Local Man Wondering Why His Mom Is So Stingy


Sarah Bischoff

Local Man, earning just enough to pay the bills and to put himself through school, finds himself exhausted by the pull-yourself-up-by-the-bootstraps American spirit. “I don’t mind when other people work hard,” he claimed. “It’s just not something I can sustain, you know? I think I deserve some things.”

City on the Hill

After asking for clarification, he shared the story of his great-grandparents; they were English migrants following the church westward to Utah, setting up a farm, and fighting their neighbors for water. They insisted on forming a city on the hill for the world to see and admire, which had to have the nice side effect of making sure that their children would (spiritually and economically) be a step up from everybody else.

Their crumbling headstones read, “Prepare yourselves to follow me.” Local Man saves a photo of those headstones on his phone.

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(Digital Drawing by hawk862, found on DeviantArt)

Great Depressive Episode

Local Man’s grandfather was a bad-ass businessman. He earned his fortune by tooth and nail and grandpapi’s small loan, leaving it to most of his children. He (metaphorically) cut throats and withheld affection from the kiddos, and would scold them for throwing anything away. Local Man never saw the man cry, and he knows his mom probably didn’t either.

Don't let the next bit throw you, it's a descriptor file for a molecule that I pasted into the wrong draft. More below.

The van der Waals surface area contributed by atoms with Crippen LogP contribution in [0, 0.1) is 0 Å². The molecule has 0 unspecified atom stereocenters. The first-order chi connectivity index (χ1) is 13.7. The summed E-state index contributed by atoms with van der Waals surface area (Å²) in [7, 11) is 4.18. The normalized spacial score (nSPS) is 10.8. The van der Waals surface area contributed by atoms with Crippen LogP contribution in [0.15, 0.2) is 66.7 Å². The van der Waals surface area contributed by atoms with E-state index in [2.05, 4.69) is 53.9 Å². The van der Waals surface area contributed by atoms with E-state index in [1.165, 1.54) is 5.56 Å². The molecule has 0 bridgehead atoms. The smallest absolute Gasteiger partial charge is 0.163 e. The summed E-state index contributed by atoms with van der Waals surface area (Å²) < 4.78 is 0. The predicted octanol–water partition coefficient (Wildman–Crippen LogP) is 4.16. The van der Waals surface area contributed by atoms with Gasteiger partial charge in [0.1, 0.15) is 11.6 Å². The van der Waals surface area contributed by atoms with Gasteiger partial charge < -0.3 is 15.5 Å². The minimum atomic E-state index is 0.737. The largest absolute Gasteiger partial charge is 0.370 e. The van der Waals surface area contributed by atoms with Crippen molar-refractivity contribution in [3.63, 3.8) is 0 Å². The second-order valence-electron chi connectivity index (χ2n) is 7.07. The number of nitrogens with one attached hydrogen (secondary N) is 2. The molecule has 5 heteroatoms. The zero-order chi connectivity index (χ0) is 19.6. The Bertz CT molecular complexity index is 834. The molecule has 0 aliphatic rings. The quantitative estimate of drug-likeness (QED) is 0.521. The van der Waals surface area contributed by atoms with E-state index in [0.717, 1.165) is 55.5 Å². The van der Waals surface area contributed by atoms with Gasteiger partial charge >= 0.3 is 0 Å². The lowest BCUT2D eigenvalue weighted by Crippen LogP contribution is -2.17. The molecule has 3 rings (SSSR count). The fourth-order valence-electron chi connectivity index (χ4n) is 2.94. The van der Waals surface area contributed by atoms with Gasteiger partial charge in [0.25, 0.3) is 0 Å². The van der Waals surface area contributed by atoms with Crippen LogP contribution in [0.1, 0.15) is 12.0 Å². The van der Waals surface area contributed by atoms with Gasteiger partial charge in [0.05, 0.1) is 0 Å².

Mom, on the other hand, struggles to adhere to her papi’s econo-bad-assery. She only gave love to Local Man, and the city on the hill seemed to deflate when she decided to be an artist. “She’s pretty selfish, when I think about it,” Local Man says.

When I asked Local Man’s Mom, she told me, “That type of optimism ain’t in my wheelhouse. I love Local Man. He’s a good son. But I just can’t sink my life into him, you know? He’s gotta make his own way.”

Time for a Little Feud

“Y’know, some parents try to make their children’s lives better,” Local Man countered. “Tell her that. When I’m a parent, it’s what I’ll do. I’ll understand that my kids deserve my money. That’s the American Dream, you know.”

Your journalist nodded and stammered something about forwarding on an email, or something.